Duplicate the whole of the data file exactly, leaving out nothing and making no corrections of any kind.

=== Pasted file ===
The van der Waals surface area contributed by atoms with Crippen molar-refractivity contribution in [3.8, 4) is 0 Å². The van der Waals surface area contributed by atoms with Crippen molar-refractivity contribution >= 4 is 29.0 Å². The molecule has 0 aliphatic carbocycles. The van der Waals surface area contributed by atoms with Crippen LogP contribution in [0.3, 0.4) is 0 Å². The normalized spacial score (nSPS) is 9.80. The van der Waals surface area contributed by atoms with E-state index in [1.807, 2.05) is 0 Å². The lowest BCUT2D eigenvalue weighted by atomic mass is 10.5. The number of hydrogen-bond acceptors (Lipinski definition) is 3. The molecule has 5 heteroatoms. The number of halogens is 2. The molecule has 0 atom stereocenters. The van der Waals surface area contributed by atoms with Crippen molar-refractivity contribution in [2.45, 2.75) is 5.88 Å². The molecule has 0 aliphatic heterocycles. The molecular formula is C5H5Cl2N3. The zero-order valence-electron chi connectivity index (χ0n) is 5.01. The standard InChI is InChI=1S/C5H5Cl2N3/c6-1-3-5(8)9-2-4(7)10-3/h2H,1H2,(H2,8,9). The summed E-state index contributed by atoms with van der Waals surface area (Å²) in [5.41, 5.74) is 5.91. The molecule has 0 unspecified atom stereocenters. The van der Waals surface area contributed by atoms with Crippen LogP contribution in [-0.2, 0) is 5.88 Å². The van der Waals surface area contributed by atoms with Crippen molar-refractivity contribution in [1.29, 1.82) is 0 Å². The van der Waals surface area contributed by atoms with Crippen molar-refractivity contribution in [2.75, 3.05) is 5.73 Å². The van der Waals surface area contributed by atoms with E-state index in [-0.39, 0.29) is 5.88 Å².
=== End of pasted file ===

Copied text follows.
The van der Waals surface area contributed by atoms with Crippen molar-refractivity contribution in [3.8, 4) is 0 Å². The van der Waals surface area contributed by atoms with Crippen molar-refractivity contribution >= 4 is 29.0 Å². The molecule has 0 aliphatic carbocycles. The van der Waals surface area contributed by atoms with Crippen LogP contribution in [0.3, 0.4) is 0 Å². The normalized spacial score (nSPS) is 9.80. The van der Waals surface area contributed by atoms with E-state index in [1.807, 2.05) is 0 Å². The lowest BCUT2D eigenvalue weighted by atomic mass is 10.5. The number of hydrogen-bond acceptors (Lipinski definition) is 3. The molecule has 5 heteroatoms. The number of halogens is 2. The molecule has 0 atom stereocenters. The van der Waals surface area contributed by atoms with Crippen molar-refractivity contribution in [2.45, 2.75) is 5.88 Å². The molecule has 0 aliphatic heterocycles. The molecular formula is C5H5Cl2N3. The zero-order valence-electron chi connectivity index (χ0n) is 5.01. The standard InChI is InChI=1S/C5H5Cl2N3/c6-1-3-5(8)9-2-4(7)10-3/h2H,1H2,(H2,8,9). The summed E-state index contributed by atoms with van der Waals surface area (Å²) in [5.41, 5.74) is 5.91. The molecule has 0 unspecified atom stereocenters. The van der Waals surface area contributed by atoms with Crippen LogP contribution in [-0.2, 0) is 5.88 Å². The van der Waals surface area contributed by atoms with Crippen molar-refractivity contribution in [1.29, 1.82) is 0 Å². The van der Waals surface area contributed by atoms with Crippen molar-refractivity contribution in [2.75, 3.05) is 5.73 Å². The van der Waals surface area contributed by atoms with E-state index in [-0.39, 0.29) is 5.88 Å².